Understanding Shenpa

Working with Shenpa

I have read and listened to a few of Pema Chödrön’s audio books, some are “When things fall apart” or “the places that scare you”. There are many more and as with many of the Buddhist / meditation teachers I like to listen to or read, I regularly return to Pema Chödron when the moment is ripe.

Pema Chödron is an American Buddhist nun, teacher, writer who has, for many years, been the director of Gampo Abbey in Nova Scotia, Canada. When I first heard about her, I was immediately drawn to her style of writing, talking and bringing Buddhist ideas to a western audience with clarity, kindness and humor. Her storytelling encouraged me to consider her as one of my favorite teachers.

About two weeks ago I came across a youtube video of a retreat talk by Pema which I listened to in its entirety (see below). In this talk, Pema talks about Shenpa (go to minute 6 if you want to skip to that part), a word I had never heard of before. It is a Tibetan word that is usually translated as attachment. Pema, however, uses different words to describe it: “being hooked”, “getting stuck”. Here are a few things I jotted down while listening to her audiobook called “getting unstuck” as well as some of my thoughts: Continue reading

As one gets older…

It’s really a strange thing. I have never been the kind that freaks out about getting older. And I am still not that kind of person. BUT… When I turned 50 i did my simple calculations in order to figure out how much time I still had to get it right. Assuming i don’t get sick or hit by a bus or have to say bye bye early of one of 8 million ways to die, I theoretically could have 30 to 40 more years to go. That’s generous, of course. Of those 40 years, 10 to 15 could be quieter and more challenging (you get the picture, I don’t need to describe any of them, just look around you for plenty of examples). So let’s say 20 to 25 really “good” years? Wow, that sounds like a lot!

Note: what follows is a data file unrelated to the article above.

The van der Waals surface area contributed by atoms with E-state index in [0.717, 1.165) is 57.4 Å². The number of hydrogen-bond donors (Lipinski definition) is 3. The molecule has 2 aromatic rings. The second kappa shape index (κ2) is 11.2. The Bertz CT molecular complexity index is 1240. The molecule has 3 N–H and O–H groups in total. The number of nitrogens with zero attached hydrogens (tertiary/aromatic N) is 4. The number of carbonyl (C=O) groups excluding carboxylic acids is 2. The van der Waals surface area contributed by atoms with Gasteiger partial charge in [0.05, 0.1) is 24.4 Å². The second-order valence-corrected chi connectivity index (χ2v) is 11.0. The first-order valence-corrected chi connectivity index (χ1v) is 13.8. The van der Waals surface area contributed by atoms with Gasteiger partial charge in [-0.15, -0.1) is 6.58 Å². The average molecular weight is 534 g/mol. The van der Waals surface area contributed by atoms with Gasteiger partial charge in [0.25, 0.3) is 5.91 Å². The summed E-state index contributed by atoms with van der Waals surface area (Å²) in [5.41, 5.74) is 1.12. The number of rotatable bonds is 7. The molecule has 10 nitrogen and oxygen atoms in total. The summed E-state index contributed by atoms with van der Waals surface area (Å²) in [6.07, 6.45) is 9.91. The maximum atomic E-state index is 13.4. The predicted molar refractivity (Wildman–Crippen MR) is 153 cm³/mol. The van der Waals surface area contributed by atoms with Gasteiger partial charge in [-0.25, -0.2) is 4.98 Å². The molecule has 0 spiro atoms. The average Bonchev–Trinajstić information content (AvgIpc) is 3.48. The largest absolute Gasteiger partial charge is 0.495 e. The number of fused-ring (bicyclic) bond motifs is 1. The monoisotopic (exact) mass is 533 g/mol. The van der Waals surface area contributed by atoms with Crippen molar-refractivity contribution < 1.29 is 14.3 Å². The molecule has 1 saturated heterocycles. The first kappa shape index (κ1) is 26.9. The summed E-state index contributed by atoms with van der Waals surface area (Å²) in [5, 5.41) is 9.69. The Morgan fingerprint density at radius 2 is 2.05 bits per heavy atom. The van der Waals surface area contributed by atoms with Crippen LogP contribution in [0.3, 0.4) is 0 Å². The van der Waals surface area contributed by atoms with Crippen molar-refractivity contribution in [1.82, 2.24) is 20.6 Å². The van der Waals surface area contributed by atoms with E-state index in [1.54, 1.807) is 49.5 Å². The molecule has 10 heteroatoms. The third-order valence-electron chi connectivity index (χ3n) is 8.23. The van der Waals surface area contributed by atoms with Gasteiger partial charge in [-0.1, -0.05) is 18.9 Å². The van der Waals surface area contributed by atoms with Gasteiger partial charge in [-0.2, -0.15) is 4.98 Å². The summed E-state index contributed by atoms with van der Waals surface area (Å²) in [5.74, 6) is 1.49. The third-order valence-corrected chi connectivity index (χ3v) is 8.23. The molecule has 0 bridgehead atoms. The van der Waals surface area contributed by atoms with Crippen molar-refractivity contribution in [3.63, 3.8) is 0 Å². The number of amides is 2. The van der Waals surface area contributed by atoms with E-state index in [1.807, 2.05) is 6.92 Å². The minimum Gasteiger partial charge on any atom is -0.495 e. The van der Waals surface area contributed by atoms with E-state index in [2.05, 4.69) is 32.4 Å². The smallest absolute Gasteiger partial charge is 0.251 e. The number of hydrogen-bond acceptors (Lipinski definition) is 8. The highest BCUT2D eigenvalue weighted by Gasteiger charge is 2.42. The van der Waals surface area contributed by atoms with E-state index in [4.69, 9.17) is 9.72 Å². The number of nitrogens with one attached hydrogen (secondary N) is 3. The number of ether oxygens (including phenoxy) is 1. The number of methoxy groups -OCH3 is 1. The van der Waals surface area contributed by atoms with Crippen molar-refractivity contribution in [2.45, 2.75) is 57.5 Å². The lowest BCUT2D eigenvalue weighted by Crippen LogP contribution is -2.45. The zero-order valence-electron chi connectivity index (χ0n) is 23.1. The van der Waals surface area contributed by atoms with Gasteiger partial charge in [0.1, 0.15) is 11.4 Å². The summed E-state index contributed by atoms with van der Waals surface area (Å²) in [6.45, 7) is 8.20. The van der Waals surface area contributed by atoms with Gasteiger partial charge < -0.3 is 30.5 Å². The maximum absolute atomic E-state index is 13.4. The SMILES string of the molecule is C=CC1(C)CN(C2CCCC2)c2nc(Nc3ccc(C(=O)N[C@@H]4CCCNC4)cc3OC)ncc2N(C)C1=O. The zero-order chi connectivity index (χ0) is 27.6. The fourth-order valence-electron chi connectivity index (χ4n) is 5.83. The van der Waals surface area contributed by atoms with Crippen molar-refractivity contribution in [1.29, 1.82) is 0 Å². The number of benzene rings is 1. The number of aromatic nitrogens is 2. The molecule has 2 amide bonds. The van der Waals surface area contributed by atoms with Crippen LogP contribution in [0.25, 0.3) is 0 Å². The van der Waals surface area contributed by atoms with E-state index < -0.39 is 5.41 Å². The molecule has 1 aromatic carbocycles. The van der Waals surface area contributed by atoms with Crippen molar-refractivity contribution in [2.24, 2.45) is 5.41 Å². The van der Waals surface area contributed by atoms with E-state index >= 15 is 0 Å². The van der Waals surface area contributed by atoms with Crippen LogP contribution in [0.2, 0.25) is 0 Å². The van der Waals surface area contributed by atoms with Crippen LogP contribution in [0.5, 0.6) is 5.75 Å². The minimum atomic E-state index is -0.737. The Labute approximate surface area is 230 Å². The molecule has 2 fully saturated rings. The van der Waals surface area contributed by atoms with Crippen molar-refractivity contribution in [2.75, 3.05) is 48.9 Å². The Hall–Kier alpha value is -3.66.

Right. We are already at the end March of 2017! January 01st feels like 3 days ago.

The more I think about it, the more confused I am. What exactly do I even mean when I say I want to “get it right”? Continue reading

Back from silence…

Of course I wish I didn’t always let months or even years pass before I write something again. It comes across as less believable or caring. Or at least it looks like I do / think / accomplish nothing during those silent times.

What is really happening is that I have mixed feelings about blogging. Lately I have become more  tired of observing all the narcissism on twitter, facebook, instagram. I know it just is that way, it is nothing new to me, but it gets worse with time and generations growing. Generations that don’t know what it was like without selfie-ness. Continue reading